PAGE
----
DG: Researching the book often felt like a kind of treasure hunt and nothing was more exciting than coming across these materials in an old chest in the house of one of Fawcett’s grandchildren. Fawcett, who had been a British spy, was extremely secretive about his search for Z--in part because he didn’t want his rivals to discover the lost city before he did and in part because he feared that too many people would die if they tried to follow in his wake. These old, crumbling diaries and logbooks held incredible clues to both Fawcett’s life and death; what’s more, they revealed a key to his clandestine route to the Lost City of Z.

Q: In an attempt to retrace Fawcett’s journey, many scientists and explorers have faced madness, kidnapping, and death. Did you ever hesitate to go to the Amazon?

DG: I probably should have been more hesitant, especially after reading some of the diaries of members of other parties that had scoured the Amazon for a lost city. One seeker of El Dorado described reaching a state of “privation so great that we were eating nothing but leather, belts and soles of shoes, cooked with certain herbs, with the result that so great was our weakness that we could not remain standing.” In that expedition alone, some four thousand men perished. Other explorers resorted to cannibalism. One searcher went so mad he stabbed his own child, whispering, “Commend thyself to God, my daughter, for I am about to kill thee.” But to be honest, even after reading these accounts, I was so consumed by the story that I did not think much about the consequences--and one of the themes I try to explore in the book is the lethal nature of obsession.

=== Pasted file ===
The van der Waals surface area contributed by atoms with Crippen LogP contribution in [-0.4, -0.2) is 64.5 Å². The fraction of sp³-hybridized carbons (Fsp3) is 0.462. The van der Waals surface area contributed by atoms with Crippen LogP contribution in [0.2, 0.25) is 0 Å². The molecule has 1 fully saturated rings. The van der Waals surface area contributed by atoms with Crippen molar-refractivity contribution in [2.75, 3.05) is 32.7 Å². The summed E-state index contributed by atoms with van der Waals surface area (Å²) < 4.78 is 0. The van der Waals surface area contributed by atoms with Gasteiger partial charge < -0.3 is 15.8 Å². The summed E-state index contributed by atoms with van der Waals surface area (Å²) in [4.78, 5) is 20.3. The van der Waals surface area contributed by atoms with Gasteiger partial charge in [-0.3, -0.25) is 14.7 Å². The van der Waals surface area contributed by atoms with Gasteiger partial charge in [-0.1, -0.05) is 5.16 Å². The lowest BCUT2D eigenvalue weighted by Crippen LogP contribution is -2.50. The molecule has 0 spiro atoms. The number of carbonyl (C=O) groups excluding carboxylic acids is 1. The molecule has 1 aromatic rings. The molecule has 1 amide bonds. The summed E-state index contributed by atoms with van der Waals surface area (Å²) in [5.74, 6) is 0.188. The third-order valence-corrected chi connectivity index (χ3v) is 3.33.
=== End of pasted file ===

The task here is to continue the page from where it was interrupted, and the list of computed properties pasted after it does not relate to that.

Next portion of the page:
Q: When you were separated from your guide Paolo on the way to the Kuikuro village and seemingly lost and alone in the jungle, what was going through your mind?

DG: Besides fear, I kept wondering what the hell I was doing on such a mad quest.